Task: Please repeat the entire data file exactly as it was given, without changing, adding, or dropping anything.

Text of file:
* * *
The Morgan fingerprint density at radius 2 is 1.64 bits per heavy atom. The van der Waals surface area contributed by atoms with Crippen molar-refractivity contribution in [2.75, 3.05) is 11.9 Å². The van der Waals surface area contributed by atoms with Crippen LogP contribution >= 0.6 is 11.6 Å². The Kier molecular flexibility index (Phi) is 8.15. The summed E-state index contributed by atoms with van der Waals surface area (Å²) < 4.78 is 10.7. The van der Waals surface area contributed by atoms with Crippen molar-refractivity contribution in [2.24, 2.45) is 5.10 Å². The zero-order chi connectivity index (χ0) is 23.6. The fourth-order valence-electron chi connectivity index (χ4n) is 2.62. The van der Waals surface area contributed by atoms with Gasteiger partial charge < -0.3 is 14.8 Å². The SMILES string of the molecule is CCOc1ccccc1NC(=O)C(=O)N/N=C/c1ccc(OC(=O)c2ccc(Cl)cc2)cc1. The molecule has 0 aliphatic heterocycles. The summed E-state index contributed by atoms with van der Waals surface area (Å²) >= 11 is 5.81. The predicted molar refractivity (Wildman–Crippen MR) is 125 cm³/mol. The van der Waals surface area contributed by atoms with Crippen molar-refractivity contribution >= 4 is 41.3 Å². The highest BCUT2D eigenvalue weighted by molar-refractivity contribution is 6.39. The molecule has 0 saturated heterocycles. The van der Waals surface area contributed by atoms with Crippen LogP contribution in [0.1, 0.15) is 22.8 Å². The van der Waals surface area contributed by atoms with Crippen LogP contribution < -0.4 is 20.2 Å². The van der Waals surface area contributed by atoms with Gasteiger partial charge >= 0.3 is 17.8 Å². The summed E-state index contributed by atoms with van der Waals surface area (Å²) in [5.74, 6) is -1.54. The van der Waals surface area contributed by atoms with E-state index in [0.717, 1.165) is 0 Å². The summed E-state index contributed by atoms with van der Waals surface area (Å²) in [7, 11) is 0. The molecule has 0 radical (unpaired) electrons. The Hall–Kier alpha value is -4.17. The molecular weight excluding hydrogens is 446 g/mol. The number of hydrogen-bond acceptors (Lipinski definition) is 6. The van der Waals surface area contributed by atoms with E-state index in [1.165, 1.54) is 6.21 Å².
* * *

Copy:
The Morgan fingerprint density at radius 2 is 1.64 bits per heavy atom. The van der Waals surface area contributed by atoms with Crippen molar-refractivity contribution in [2.75, 3.05) is 11.9 Å². The van der Waals surface area contributed by atoms with Crippen LogP contribution >= 0.6 is 11.6 Å². The Kier molecular flexibility index (Phi) is 8.15. The summed E-state index contributed by atoms with van der Waals surface area (Å²) < 4.78 is 10.7. The van der Waals surface area contributed by atoms with Crippen molar-refractivity contribution in [2.24, 2.45) is 5.10 Å². The zero-order chi connectivity index (χ0) is 23.6. The fourth-order valence-electron chi connectivity index (χ4n) is 2.62. The van der Waals surface area contributed by atoms with Gasteiger partial charge < -0.3 is 14.8 Å². The SMILES string of the molecule is CCOc1ccccc1NC(=O)C(=O)N/N=C/c1ccc(OC(=O)c2ccc(Cl)cc2)cc1. The molecule has 0 aliphatic heterocycles. The summed E-state index contributed by atoms with van der Waals surface area (Å²) >= 11 is 5.81. The predicted molar refractivity (Wildman–Crippen MR) is 125 cm³/mol. The van der Waals surface area contributed by atoms with Crippen molar-refractivity contribution >= 4 is 41.3 Å². The highest BCUT2D eigenvalue weighted by molar-refractivity contribution is 6.39. The molecule has 0 saturated heterocycles. The van der Waals surface area contributed by atoms with Crippen LogP contribution in [0.1, 0.15) is 22.8 Å². The van der Waals surface area contributed by atoms with Crippen LogP contribution < -0.4 is 20.2 Å². The van der Waals surface area contributed by atoms with Gasteiger partial charge >= 0.3 is 17.8 Å². The summed E-state index contributed by atoms with van der Waals surface area (Å²) in [5.74, 6) is -1.54. The van der Waals surface area contributed by atoms with E-state index in [0.717, 1.165) is 0 Å². The summed E-state index contributed by atoms with van der Waals surface area (Å²) in [7, 11) is 0. The molecule has 0 radical (unpaired) electrons. The Hall–Kier alpha value is -4.17. The molecular weight excluding hydrogens is 446 g/mol. The number of hydrogen-bond acceptors (Lipinski definition) is 6. The van der Waals surface area contributed by atoms with E-state index in [1.165, 1.54) is 6.21 Å².